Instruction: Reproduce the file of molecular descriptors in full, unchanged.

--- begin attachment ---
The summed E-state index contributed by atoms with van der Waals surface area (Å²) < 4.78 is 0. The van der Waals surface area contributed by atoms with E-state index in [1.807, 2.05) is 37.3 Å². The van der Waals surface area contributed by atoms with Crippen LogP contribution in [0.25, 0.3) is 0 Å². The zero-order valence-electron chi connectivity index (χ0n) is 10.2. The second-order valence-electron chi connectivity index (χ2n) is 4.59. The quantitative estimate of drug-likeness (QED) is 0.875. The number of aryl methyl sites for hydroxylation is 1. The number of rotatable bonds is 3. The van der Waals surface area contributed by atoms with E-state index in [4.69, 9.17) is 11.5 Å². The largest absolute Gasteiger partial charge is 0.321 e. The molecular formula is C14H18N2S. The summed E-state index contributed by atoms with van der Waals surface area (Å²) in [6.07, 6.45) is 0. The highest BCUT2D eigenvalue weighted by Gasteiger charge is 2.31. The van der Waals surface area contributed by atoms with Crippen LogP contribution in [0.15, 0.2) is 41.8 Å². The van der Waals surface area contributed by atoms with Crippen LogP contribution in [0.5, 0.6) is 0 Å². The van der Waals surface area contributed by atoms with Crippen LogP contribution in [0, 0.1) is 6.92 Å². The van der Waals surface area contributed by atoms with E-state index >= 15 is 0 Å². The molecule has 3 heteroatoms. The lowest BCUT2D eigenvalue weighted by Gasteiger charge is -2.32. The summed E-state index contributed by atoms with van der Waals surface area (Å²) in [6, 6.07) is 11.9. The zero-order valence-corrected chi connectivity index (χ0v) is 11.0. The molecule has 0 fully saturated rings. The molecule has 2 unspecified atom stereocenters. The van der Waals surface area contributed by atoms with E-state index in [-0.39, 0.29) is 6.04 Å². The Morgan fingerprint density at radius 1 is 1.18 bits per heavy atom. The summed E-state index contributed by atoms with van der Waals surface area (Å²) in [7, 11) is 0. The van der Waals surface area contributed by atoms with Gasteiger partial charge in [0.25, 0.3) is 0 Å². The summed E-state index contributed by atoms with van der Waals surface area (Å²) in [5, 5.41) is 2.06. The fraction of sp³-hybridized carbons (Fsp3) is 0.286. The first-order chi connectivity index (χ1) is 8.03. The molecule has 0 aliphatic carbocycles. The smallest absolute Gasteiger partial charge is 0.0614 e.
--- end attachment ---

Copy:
The summed E-state index contributed by atoms with van der Waals surface area (Å²) < 4.78 is 0. The van der Waals surface area contributed by atoms with E-state index in [1.807, 2.05) is 37.3 Å². The van der Waals surface area contributed by atoms with Crippen LogP contribution in [0.25, 0.3) is 0 Å². The zero-order valence-electron chi connectivity index (χ0n) is 10.2. The second-order valence-electron chi connectivity index (χ2n) is 4.59. The quantitative estimate of drug-likeness (QED) is 0.875. The number of aryl methyl sites for hydroxylation is 1. The number of rotatable bonds is 3. The van der Waals surface area contributed by atoms with E-state index in [4.69, 9.17) is 11.5 Å². The largest absolute Gasteiger partial charge is 0.321 e. The molecular formula is C14H18N2S. The summed E-state index contributed by atoms with van der Waals surface area (Å²) in [6.07, 6.45) is 0. The highest BCUT2D eigenvalue weighted by Gasteiger charge is 2.31. The van der Waals surface area contributed by atoms with Crippen LogP contribution in [0.15, 0.2) is 41.8 Å². The van der Waals surface area contributed by atoms with Crippen LogP contribution in [0.5, 0.6) is 0 Å². The van der Waals surface area contributed by atoms with Crippen LogP contribution in [0, 0.1) is 6.92 Å². The van der Waals surface area contributed by atoms with E-state index >= 15 is 0 Å². The molecule has 3 heteroatoms. The lowest BCUT2D eigenvalue weighted by Gasteiger charge is -2.32. The summed E-state index contributed by atoms with van der Waals surface area (Å²) in [6, 6.07) is 11.9. The zero-order valence-corrected chi connectivity index (χ0v) is 11.0. The molecule has 0 fully saturated rings. The molecule has 2 unspecified atom stereocenters. The van der Waals surface area contributed by atoms with E-state index in [-0.39, 0.29) is 6.04 Å². The Morgan fingerprint density at radius 1 is 1.18 bits per heavy atom. The summed E-state index contributed by atoms with van der Waals surface area (Å²) in [7, 11) is 0. The van der Waals surface area contributed by atoms with Gasteiger partial charge in [0.25, 0.3) is 0 Å². The summed E-state index contributed by atoms with van der Waals surface area (Å²) in [5, 5.41) is 2.06. The fraction of sp³-hybridized carbons (Fsp3) is 0.286. The first-order chi connectivity index (χ1) is 8.03. The molecule has 0 aliphatic carbocycles. The smallest absolute Gasteiger partial charge is 0.0614 e.